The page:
G20 pledges to address global food insecurity and rising debt

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Kristalina Georgieva and South Korean Finance Minister Choo Kyung-ho on the sidelines of the G20 Finance Ministers and Central Bank Governors Meeting in Nusa Dua, Bali, on Saturday. Associated Press

The Group of 20 major economies’ finance chiefs on Saturday pledged to address global food insecurity and rising debt, but made few policy breakthroughs amid divisions over Russia’s war in Ukraine at a two-day meeting in Indonesia.

IMF chief Kristalina Georgieva warned officials from the Group of 20 major economies to take urgent action to combat inflation, warning that the “exceptionally uncertain” global economic outlook could turn worse if higher prices persisted.

Georgieva, speaking at a G20 finance officials meeting, said Russia’s intensifying war in Ukraine had increased pressure on commodity and energy prices, and global financial conditions were tightening more than expected.

At the same time, pandemic-related disruptions and renewed supply chain bottlenecks continued to weigh on economic activity.

Pressure was mounting on heavily-indebted countries, and the debt situation was “deteriorating fast,” she said, according to a text of her remarks.

With questions growing about the effectiveness of the G20 in tackling the world’s major problems, US Treasury Secretary Janet Yellen said the differences had prevented the finance ministers and central bankers from issuing a formal communique but that the group had “strong consensus” on the need to address a worsening food security crisis.

Janet Yellen said she had productive meetings about a proposed price cap on Russian oil with a host of countries on the sidelines of a meeting of the finance chiefs of the Group of 20 major economies.

Yellen said her bilateral meetings and the overall G20 sessions in Indonesia focused on the human and economic cost of Russia’s invasion of Ukraine, with the United States and other countries “unequivocal in condemning their (Russia’s) shameful actions.”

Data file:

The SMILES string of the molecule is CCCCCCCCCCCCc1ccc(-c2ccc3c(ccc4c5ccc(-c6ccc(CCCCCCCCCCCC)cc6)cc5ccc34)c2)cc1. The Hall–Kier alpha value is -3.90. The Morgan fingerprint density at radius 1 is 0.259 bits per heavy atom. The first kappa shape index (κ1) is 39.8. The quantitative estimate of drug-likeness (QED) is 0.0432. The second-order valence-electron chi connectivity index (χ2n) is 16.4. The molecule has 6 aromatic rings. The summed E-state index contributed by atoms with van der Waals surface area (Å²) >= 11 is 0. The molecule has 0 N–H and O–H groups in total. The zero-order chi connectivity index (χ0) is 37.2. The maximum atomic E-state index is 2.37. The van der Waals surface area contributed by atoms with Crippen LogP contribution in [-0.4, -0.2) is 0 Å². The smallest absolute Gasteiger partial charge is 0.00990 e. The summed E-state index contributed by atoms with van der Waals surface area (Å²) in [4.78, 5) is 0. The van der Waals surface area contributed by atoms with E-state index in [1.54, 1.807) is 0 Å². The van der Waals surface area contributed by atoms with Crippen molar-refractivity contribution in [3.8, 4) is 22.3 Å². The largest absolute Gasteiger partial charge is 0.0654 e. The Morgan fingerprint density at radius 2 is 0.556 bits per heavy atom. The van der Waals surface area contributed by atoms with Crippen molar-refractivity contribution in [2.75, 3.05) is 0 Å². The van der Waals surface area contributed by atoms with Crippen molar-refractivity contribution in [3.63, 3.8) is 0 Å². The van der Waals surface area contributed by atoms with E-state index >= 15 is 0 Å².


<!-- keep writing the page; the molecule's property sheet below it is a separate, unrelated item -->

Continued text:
The US Treasury Department said Yellen met finance leaders from Saudi Arabia, Australia, South Africa, Turkey, and Singapore. She also had dinner with Canadian Finance Minister Chrystia Freeland, a Treasury official said.

“On energy costs, I had productive bilateral meetings with over a half-dozen of my counterparts where we discussed the merits of a price cap and how it can help us achieve our goals of denying (Russian President Vladimir) Putin revenue for his war machine, while dampening energy costs,” Yellen told reporters outside the meeting venue.

She said a price cap was one of “our most powerful tools to address the high prices people are facing in America and around the world.”

Yellen said she also underscored the importance of taking action at the G20 to address the global food security crisis.

Yellen met Saudi Finance Minister Mohammed Al-Jadaan, Australian Treasurer Jim Chalmers, South African Finance Minister Enoch Godongwana, Deputy Prime Minister Lawrence Wong of Singapore and Turkish Finance Minister Nureddin Nebati, the Treasury said.

Host Indonesia will issue a chair’s statement instead. Finance Minister Sri Mulyani Indrawati said most topics were agreed by all members except for particular statements about the war in Ukraine. She described it as the “best result” the group could have achieved at this meeting.

“This is a challenging time because Russia is part of the G20 and doesn’t agree with the rest of us on how to characterize the war,” Yellen said, but stressed the disagreement should not prevent progress on pressing global issues.

Russia’s finance minister attended the meeting virtually while his deputy attended in person. Ukraine’s finance minister addressed the session virtually where he called for “more severe targeted sanctions”.

Indonesia’s Sri Mulyani said while chairing a fractured G20 has been “quite overwhelming” due to the war in Ukraine, all members agreed that food insecurity requires special attention and she called for removal of trade protections that prevented flow of food supplies.

The G20 will set up a joint forum between finance and agriculture ministers to address food and fertilize supply issue. A similar forum has been set up for finance and health ministers for pandemic preparedness.

Analysts said the failure to agree on a communique reflected the weakness of the once-mighty economic grouping.

G20 members pulled together at the start of the pandemic, but initiatives to cushion the shock for heavily indebted poor countries failed to produce significant results.

Western countries, concerned about the lack of transparency in China’s lending, were pressuring Beijing to restructure debt contracts and transform its role to “one that (contributes) to the country rather than to one of indebtedness and servitude,” said US Ambassador to Japan Rahm Emanuel. But they were frustrated that Chinese officials did not attend the meetings in person, making sideline discussions impossible.

Kristalina Georgieva, head of the International Monetary Fund, warned more than 30% of emerging and developing countries – and a staggering 60% of low-income countries – were in or near debt distress.

“The debt situation is deteriorating fast and a well-functioning mechanism for debt resolution should be in place,” she said.

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